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References

Citekey: @Lv2011

Lv, Q. (2011). Towards Large-Scale Mobile Sensing and Analytics. Mobile Sensing: Challenges, Opportunities and Future Directions. UbiComp. Retrieved from http://research.microsoft.com/en-us/um/beijing/events/ms_ubicomp11/papers/lv.pdf

Notes

Highlights

The rapid adoption of smartphones and their increased sensing capabilities make it possible to collect a large amount of multi-modality mobile sensing data, which tend to be diverse, dynamic, and may vary significantly across users and applications. (p. 1)

In this paper, we identify the key characteristics and design challenges for large-scale mobile sensing and analytics, which are then demonstrated through three case studies in environmental monitoring, transportation electrification, and mobile video chat. (p. 1)

Large-scale mobile sensing and analytics is becoming a reality. On the one hand, large amounts of multi-modality mobile sensing data (e.g., GPS location, acceleration, lighting, audio, video) can be captured by individual mobile phones. On the other hand, such rich sets of mobile sensing data, together with data available from the Web or other sources (e.g., tweets, news articles, weather information), need to be carefully analyzed and processed (on the fly) in order to support knowledge discovery, user feedback, and decision making. (p. 1)

DESIGN CHALLENGES (p. 1)

• Personalized mobile sensing and analytics (p. 1)

Personalization requires the identification (p. 1)

of a user’s specific characteristics (e.g., mobility pattern, driving behavior) and current contexts (e.g., walking, indoor, quiet). (p. 2)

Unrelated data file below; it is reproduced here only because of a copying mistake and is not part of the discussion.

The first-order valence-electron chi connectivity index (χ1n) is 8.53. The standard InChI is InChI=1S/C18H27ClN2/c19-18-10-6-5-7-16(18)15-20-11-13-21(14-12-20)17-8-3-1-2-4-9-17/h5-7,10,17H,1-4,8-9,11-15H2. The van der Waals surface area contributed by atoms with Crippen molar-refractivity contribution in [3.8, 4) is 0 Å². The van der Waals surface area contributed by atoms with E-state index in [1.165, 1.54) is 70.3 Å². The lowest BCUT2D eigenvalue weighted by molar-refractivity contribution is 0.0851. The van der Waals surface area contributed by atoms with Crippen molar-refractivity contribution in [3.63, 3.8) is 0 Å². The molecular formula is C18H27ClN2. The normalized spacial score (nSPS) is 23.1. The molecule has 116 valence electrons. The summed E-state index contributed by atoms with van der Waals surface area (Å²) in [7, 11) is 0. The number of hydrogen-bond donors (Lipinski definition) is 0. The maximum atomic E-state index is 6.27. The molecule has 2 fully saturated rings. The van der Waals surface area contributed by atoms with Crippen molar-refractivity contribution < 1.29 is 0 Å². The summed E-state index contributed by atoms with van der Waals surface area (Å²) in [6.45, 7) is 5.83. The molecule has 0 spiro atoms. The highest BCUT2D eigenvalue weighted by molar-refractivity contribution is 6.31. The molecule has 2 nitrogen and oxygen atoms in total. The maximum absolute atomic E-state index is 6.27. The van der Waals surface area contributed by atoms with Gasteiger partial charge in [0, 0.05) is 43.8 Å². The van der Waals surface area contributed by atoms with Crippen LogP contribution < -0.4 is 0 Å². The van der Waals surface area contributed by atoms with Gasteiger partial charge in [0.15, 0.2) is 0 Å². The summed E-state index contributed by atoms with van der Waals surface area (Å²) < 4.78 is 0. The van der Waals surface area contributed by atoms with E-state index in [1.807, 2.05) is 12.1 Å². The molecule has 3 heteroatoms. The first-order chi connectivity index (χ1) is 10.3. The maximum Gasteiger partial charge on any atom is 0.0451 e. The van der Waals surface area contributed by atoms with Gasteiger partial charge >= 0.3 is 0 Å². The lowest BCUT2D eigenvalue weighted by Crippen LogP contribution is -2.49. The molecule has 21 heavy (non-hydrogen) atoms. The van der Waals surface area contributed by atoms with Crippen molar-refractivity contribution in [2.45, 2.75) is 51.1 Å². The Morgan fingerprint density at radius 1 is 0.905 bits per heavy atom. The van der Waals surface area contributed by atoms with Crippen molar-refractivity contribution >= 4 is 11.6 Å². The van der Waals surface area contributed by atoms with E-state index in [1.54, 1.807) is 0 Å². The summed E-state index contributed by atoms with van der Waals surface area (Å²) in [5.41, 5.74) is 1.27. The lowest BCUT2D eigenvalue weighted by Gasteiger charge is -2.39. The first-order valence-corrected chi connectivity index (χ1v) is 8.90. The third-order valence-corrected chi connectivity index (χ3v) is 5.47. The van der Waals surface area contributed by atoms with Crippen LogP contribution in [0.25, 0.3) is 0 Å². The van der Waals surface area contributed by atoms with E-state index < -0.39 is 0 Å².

Next, we consider a mobile sensing system for monitoring users’ driving behaviors and analyzing their impacts on the energy efficiency of plug-in hybrid electric vehicles (PHEVs) and the environment [2]. (p. 2)

• Collaborative sensing and analytics (p. 2)

By leveraging social groups and online social communities, socially collaborative data sensing and analytics can be particularly useful. Collaboration can occur in situ (e.g., with neighboring devices) or over the Internet via data sharing and community-based forums (e.g., average fuel efficiency of other people driving a Prius). (p. 2)

Our SafeVchat system aims to determine whether a user is misbehaving through the fusion of multiple image-based classifiers (e.g., face, nose, eye, upper body, skin color) [5]. Sampling video frames and analyzing images can be time consuming, and different classifiers may perform differently for different users’ video chat data. (p. 2)

• Privacy and security (p. 2)

Data gathered by and stored in people’s mobile phones are often highly personal and sensitive, such as geo-tagged and timestamped sensor readings or audio/video recordings. Therefore, remote processing or data mining of mobile sensing data, or collaboration among a large number of mobile devices always raise serious privacy and security concerns. (p. 2)

CASE STUDIES (p. 2)

MAQS, a mobile sensing system for personalized indoor air quality (IAQ) monitoring [1]. IAQ is affected by different air pollutants, and can vary substantially by room, time, location, activity, etc. As people’s mobility patterns also vary, personalized IAQ monitoring and online user feedback are very useful but challenging. (p. 2)

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